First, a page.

Participants reported significant declines in positive emotions during the introverted week. But in contrast to the earlier study, Lyubomirsky and co-authors did not find consistent evidence that introverts experienced negative effects when acting extraverted.

The participants had been given only rough directions on how to act extraverted (“try to act as talkative, assertive, and spontaneous as you can”), and were encouraged to list five of their own specific ideas for when and how to do so. That may indicate that introverts looking to increase their sociability should do it at their own pace, rather than attempting to conform to specific expectations, Lyubomirsky suggests. “They don’t have to be the life of the party.”

Taken together, the studies seem to suggest that deliberately acting more extraverted could have some positive effects for introverts and extraverts alike, but the authors caution that further research is needed. For instance, Lyubomirsky says, it’s still unclear whether introverts would have felt more of a burden if asked to change their behavior for months or years, rather than just a week.

The results could also be confounded by Western cultures’ tendency to value extraversion and reward it. “[Americans] have historically valued extraversion over introversion,” says psychologist Sanna Balsari-Palsule, who works as a consultant specializing in workplace environments. “There is always the caveat that if one were to replicate these studies in Southeast Asia, for instance, we might find a very different effect.”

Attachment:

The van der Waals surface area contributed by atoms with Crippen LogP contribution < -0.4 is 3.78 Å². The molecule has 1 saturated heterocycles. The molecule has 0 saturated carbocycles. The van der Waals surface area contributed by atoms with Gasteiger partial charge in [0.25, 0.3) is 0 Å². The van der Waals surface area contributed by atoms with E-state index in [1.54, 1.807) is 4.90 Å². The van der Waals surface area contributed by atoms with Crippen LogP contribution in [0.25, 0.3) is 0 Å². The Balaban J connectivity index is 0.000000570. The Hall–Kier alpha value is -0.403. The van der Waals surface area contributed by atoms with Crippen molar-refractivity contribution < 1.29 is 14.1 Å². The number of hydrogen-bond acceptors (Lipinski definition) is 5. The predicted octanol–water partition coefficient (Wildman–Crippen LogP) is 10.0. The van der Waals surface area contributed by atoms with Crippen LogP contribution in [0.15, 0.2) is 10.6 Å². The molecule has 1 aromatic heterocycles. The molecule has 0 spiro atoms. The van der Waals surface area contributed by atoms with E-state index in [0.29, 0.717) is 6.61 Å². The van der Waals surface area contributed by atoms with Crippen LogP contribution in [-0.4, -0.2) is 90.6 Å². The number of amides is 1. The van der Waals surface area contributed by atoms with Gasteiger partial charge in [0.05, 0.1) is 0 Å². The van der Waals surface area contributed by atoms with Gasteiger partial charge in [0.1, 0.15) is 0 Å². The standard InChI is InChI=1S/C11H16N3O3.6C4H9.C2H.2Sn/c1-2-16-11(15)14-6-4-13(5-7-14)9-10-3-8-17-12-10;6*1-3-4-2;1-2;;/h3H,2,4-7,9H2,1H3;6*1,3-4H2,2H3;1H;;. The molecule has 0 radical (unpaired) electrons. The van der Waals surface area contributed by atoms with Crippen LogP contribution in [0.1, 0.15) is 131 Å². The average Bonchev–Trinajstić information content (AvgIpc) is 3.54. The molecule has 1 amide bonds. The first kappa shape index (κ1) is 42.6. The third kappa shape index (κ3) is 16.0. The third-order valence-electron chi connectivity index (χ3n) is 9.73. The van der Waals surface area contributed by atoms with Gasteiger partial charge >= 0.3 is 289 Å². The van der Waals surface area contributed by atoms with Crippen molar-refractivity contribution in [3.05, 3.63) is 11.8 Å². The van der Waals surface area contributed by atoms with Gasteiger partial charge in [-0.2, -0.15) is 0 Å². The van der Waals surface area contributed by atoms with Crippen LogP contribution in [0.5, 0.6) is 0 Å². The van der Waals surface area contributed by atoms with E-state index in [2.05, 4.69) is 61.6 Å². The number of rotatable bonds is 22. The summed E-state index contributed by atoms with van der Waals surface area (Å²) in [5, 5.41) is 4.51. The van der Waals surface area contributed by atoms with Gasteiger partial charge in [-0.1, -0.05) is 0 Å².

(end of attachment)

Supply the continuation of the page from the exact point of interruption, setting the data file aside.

While any long-term effects of acting more extraverted have yet to be teased out, at least one of the researchers has been practicing extraversion for so long that she now identifies as an extravert. Lyubomirsky used to be terribly shy, she says, especially as a child. After starting high school, she made an effort to deliberately act more extraverted, even if it sometimes felt uncomfortable or unnatural.

“Through force of will, I became quite extraverted,” she says. “I am my own example.”

Polina Porotsky is a former Psychology Today Editorial Intern.